At our Sunday meeting this week we looked at giving …
The principle of giving
‘The Kingdom of Heaven is like a treasure that a man discovered hidden in a field. In his excitement, he hid it again and sold everything he owned to get enough money to buy the field.’
Did the man sell his possessions out of duty?
No, he sold them ‘in his excitement’.
Should we pity the man for selling his possessions?
No, because he getting a greater treasure.
What does this teach us about our attitude to money and possessions?
We should find giving exciting because we have a much greater treasure in view!
Don’t store up treasures here on earth, where moths eat them and rust destroys them, and where thieves break in and steal. 20 Store your treasures in heaven, where moths and rust cannot destroy, and thieves do not break in and steal.’
Is treasure on earth bad? What is wrong with it?
There is nothing intrinsically wrong with wealth. But it does not last. J. D. Rockefeller was one of the richest men in history. After his , someone asked his accountant: ‘How much money did he leave?’ And the accountant answered: ‘All of it!’
Look at Ecclesiastes 5:10-15. Re-write each verse into a sentence starting, ‘The more you have …’ Adapted from Randy Alcorn, The Treasure Principle: Unlocking the Secret of Joyful Giving (Multnomah, 2001), pp. 55-56.
10 Those who love money will never have enough. How meaningless to think that wealth brings true happiness!
The more you have, the more you want.
11 The more you have, the more people come to help you spend it. So what good is wealth – except perhaps to watch it slip through your fingers!
The more you have, the more people will come after it.
12 People who work hard sleep well, whether they eat little or much. But the rich seldom get a good night’s sleep.
The more you have, the more you worry.
13 There is another serious problem I have seen under the sun. Hoarding riches harms the saver.
The more you have, the more it can harm you.
14 Money is put into risky investments that turn sour, and everything is lost. In the end, there is nothing left to pass on to one’s children.
The more you have, the more you have to lose.
15 We all come to the end of our lives as and empty-handed as on the day we were born. We can’t take our riches with us.
The more you have, the more you’ll leave behind.
How can we store up treasure in heaven?
Think of the film Millions. Two boys find millions of pounds a few days before Britain converts to the euro. Soon it will be worthless. It is like that with earthly treasure. Soon it will be worthless. So we would be crazy not to convert it into the currency of heaven and the currency of heaven is love.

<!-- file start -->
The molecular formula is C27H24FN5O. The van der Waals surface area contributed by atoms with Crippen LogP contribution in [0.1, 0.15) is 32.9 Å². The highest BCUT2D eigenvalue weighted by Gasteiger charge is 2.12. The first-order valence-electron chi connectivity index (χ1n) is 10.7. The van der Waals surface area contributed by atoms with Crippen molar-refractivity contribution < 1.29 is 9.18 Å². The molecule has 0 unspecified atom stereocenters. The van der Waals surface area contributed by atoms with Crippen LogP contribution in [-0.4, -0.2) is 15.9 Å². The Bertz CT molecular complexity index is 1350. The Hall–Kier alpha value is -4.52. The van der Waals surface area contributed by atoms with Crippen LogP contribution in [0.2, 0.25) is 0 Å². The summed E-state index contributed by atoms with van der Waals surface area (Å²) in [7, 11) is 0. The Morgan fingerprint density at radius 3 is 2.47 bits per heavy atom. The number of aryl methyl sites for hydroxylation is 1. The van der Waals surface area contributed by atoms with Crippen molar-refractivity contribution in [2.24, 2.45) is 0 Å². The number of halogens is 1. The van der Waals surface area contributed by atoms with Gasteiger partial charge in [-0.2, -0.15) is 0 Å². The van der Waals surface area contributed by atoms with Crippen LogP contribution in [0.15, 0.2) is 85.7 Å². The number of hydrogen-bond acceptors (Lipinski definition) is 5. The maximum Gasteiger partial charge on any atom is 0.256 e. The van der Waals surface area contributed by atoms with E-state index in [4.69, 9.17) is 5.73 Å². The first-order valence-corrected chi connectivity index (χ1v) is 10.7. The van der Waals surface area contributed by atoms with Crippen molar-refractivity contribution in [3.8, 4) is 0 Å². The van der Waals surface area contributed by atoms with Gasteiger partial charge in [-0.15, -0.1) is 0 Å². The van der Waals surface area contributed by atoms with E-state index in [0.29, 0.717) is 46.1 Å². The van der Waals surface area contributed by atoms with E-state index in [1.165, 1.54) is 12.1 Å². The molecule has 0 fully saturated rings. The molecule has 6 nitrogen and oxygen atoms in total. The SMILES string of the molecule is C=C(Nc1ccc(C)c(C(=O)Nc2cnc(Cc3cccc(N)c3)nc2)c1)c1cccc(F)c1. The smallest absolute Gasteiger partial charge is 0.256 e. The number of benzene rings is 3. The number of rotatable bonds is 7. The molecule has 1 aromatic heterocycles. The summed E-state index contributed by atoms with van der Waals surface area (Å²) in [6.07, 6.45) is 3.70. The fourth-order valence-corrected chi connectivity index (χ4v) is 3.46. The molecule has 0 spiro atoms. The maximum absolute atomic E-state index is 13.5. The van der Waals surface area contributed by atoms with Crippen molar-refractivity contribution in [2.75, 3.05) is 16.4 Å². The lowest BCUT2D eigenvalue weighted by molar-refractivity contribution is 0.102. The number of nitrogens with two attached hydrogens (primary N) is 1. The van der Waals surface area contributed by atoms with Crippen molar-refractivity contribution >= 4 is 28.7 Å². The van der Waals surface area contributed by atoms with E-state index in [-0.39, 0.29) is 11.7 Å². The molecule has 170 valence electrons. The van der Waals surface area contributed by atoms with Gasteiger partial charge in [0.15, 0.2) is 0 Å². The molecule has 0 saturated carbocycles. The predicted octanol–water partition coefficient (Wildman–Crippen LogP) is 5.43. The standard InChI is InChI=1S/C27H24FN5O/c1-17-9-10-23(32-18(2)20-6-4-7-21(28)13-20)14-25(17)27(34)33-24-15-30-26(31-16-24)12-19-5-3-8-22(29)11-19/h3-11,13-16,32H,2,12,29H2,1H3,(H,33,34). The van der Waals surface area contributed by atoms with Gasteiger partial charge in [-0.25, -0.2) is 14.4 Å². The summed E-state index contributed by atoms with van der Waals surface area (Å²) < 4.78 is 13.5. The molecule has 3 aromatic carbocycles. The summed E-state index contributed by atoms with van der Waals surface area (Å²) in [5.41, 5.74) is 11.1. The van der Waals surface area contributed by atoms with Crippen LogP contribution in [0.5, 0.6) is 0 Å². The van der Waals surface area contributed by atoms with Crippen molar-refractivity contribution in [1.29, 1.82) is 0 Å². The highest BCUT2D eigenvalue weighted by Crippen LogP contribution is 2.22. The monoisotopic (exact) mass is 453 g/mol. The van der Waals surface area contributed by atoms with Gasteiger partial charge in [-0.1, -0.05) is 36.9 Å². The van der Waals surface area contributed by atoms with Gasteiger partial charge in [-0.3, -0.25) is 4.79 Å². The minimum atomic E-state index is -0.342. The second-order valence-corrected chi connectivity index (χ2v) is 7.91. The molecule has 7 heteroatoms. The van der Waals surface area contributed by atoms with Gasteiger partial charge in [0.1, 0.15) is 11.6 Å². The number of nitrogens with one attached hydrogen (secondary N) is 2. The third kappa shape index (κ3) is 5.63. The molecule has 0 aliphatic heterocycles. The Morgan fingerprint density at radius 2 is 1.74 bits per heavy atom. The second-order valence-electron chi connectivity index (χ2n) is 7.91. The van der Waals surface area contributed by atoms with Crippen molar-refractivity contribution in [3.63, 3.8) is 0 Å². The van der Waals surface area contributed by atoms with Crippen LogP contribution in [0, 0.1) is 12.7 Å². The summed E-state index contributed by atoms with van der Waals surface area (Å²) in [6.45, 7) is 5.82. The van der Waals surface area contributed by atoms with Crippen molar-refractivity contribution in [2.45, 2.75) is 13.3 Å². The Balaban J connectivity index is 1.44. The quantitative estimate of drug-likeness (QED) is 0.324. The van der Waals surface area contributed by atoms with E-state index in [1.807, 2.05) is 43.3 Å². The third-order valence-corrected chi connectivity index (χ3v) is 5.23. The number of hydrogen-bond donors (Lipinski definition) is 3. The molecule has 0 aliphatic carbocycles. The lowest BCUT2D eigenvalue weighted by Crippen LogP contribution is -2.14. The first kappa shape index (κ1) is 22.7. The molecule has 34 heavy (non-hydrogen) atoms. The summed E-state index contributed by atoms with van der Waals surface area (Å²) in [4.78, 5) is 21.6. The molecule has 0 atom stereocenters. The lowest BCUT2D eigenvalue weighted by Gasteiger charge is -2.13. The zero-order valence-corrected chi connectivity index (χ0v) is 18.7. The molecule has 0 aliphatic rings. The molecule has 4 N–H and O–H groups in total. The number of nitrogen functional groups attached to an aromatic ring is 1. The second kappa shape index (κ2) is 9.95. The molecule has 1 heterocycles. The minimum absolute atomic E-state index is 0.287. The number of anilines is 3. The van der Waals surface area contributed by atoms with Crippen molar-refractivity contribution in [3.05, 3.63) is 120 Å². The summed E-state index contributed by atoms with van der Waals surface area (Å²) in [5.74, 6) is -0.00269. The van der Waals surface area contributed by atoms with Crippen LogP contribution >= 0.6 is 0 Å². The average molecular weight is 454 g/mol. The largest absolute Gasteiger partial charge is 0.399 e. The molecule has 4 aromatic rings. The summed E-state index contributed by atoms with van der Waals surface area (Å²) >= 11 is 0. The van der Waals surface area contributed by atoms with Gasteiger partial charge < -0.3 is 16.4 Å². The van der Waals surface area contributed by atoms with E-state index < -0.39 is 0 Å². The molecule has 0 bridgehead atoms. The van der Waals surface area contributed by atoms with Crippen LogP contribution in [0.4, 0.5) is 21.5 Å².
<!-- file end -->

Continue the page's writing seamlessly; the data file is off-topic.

What return does earthly treasure give? What return does heavenly treasure give?
See Matthew 19:29: ‘And everyone who has given up houses or brothers or sisters or father or mother or children or property, for my sake, will receive a hundred times as much in return and will inherit eternal life.’ That’s a 10,000 percent return – you won’t get that from a bank! Suppose I gave you choice: you can have a one-off gift of £10 today or, starting tomorrow, you can have 100 times that – £1,000 – every day for the rest of your life. What would you choose? It’s a no brainer! Yet this world is full of people – and the church is full of Christians – choosing the £10 today. People live in the moment and don’t look ahead to eternity.
Look at the next verse
Wherever your treasure is, there the desires of your heart will also be.’
What is Jesus saying here?
Our attitude to money is the sign of where our heart is. It is the sign of true faith and true love and true hope. We see that again and again the Gospels (see, for example, Luke 3:10-14; 16:9, 13-15, 19-23; 18:22-23; 19:8-9). Jesus is saying, ‘Tell me how you’ve spent your money over the past week and I’ll tell you where your heart is.’ Think about what you have done with your money over the past month.
- If you’ve spent it on clothes then what matters to you is your outward appearance
- If you’ve CDs and DVDs or going out then what matters to you is being entertained
- If you’ve carefully saved your money then what matters to you is security
- If you’ve given it away then what matters to you is the true treasure of knowing Jesus
John Wesley said: ‘Money never stays with me. It would burn me if it did. I throw it out of my hands as soon as possible, lest it should find its way into my heart.’
How can you move your heart from earth to heaven?
Verse 21: ‘Wherever your treasure is, there the desires of your heart will also be.’ Your heart follows your treasure.
How can you break free from materialism?
Verse 21: ‘Wherever your treasure is, there the desires of your heart will also be.’ Your heart follows your treasure.
Giving is a liberating activity. It sets us free. It sets us free from worrying about wealth. It sets us free from jealous about wealth. It sets us free from the busyness of accumulating wealth. It sets us from an empty way of life.
Everything belongs to God – we are just managers of his property. That realisation lead to a radically different view of our wealth. Someone once told John Wesley his house had burned down. Wesley paused, then said: ‘No, the Lord’s house has burned down and I now have one less thing to worry about.’
The practice of giving
1 Corinthians 16:1-4
Now regarding your question about the money being collected for God’s people in Jerusalem. You should follow the same procedure I gave to the churches in Galatia. 2 On the first day of each week, you should each put aside a portion of the money you have earned. Don’t wait until I get there and then try to collect it all at once. 3 When I come, I will write letters of recommendation for the messengers you choose to deliver your gift to Jerusalem. 4 And if it seems appropriate for me to go along, they can travel with me.
How does the world around us do fundraising?
Think about fundraising campaigns. People raise money through gimmicks and one-off events: concerts, sponsorship, ‘athons’ like spell-athons, charity auctions, television nights.
How should Christians do giving?